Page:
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The Magic Flute

Mozart’s The Magic Flute: OperaUpClose
New Wolsey Theatre, Thursday 1st February 2018

When you turn up for a performance of Mozart’s The Magic Flute, you don’t really expect to find a saxophone tuning up, a laptop charging on a stand and a guitarist plugging in his electric instrument.   But then OperaUpClose doesn’t do normal.

The Olivier-Award-winning opera company who give us a fresh and modern look at the classic operas, have a cast of 6 and a band of 4 for this production.  There is a minimalist revolving set of a nightclub (yes, called Queen of the Night, what else?) and a brilliantly sassy and LOL-text which has you hanging onto every word, even if it doesn’t bear much relation to the original libretto nor even plot.

They give us the best arias/duets/trios/ensembles from Mozart’s masterpiece and a plot which engages and entertains.  The singers draw you into their world with fine acting and involve the audience by making entrances through the theatre, having a chat with the punter in row G, and taking a group selfie of us all.   Heavens, audience participation in an elitist art form???  At last.  Bravo.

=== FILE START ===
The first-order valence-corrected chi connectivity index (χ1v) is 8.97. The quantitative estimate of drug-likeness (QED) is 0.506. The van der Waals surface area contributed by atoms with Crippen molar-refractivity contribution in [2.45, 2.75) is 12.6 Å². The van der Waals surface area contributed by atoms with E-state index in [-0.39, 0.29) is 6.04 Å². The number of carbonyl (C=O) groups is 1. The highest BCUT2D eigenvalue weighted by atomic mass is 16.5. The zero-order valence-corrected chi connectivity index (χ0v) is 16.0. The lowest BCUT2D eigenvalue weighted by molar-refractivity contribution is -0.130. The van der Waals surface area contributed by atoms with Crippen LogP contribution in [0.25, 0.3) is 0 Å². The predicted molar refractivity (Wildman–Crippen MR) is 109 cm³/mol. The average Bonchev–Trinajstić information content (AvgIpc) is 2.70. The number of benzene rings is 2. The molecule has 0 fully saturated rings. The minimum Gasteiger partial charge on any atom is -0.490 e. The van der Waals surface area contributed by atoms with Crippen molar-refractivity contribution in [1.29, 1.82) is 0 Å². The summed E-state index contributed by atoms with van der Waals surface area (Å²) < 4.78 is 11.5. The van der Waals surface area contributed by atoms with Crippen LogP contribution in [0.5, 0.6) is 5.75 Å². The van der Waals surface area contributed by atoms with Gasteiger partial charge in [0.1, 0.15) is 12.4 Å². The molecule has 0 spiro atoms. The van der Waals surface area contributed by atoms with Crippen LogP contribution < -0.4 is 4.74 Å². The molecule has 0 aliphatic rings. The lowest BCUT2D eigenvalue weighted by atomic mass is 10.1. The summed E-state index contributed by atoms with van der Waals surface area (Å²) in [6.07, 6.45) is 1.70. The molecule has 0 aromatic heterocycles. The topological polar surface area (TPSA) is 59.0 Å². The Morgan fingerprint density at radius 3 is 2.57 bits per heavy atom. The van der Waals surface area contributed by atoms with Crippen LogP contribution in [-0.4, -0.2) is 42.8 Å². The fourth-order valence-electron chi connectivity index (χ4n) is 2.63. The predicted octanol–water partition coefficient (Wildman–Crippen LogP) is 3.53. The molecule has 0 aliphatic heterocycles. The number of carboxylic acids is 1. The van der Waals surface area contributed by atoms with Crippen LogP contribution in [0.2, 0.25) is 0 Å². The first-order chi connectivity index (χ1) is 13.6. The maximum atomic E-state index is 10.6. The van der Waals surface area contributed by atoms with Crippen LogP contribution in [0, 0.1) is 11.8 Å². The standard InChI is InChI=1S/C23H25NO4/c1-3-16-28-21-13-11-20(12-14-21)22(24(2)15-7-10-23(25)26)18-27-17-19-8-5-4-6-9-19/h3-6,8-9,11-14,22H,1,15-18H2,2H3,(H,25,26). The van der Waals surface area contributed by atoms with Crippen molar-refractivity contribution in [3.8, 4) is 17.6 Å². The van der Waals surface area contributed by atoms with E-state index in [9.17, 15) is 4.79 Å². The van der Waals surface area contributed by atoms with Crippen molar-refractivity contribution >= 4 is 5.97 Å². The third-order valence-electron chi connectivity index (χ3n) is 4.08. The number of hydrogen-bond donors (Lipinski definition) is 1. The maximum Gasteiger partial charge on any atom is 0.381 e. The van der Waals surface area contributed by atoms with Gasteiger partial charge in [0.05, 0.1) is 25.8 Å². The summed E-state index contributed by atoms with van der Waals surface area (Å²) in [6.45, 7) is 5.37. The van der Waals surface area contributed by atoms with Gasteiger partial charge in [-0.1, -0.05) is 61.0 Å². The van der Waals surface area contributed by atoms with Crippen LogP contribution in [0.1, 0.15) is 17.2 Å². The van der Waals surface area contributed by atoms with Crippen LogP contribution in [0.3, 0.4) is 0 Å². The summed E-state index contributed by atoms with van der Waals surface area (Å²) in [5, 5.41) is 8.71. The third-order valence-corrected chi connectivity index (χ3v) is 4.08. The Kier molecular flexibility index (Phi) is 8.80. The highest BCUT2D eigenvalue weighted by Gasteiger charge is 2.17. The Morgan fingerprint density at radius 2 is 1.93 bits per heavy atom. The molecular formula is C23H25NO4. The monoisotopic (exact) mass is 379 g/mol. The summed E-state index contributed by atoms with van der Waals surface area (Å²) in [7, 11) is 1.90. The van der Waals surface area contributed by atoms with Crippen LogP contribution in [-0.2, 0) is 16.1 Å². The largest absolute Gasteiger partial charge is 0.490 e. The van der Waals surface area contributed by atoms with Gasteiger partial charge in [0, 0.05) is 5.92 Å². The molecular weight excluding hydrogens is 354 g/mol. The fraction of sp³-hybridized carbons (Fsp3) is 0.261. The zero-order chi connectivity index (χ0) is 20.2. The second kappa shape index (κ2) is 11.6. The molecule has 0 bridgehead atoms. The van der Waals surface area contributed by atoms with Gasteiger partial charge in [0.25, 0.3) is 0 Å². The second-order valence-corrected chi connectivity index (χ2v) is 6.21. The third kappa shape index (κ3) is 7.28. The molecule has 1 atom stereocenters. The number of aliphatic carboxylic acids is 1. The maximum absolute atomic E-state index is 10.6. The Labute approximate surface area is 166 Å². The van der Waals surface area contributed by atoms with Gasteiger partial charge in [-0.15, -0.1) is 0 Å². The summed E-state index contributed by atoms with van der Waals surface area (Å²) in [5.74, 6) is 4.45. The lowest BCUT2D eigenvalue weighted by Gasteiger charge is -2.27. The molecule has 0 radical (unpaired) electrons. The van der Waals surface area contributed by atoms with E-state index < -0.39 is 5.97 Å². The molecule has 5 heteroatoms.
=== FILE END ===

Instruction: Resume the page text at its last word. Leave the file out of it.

The singing is of the highest quality considering they are doubling up on parts, and the amount of costume and character changes they have to negotiate in this upbeat, high energy production.  Exquisite singing from a slight, sexy and feisty Pamina; excellent diction and control from a superbly-acted Papageno and a crystal clear Queen of the Night, playing the diva beautifully.

But it is the band which is the shining star of this production.  Piano, bass (upright and electric), electric guitar and sax doubling flute and clarinet – how can that combination possibly recreate the depth of Mozart’s music?  By not trying, that’s how.  The orchestration adapts and modernises the original in an utterly tasteful, dramatic and exciting way, giving the ‘new’ instruments a relevant voice in an 18th century score.

This is entertainment at its absolute best.  And just want Mozart intended with this particular opera, possibly? Loved it, loved it, loved it.  Go see.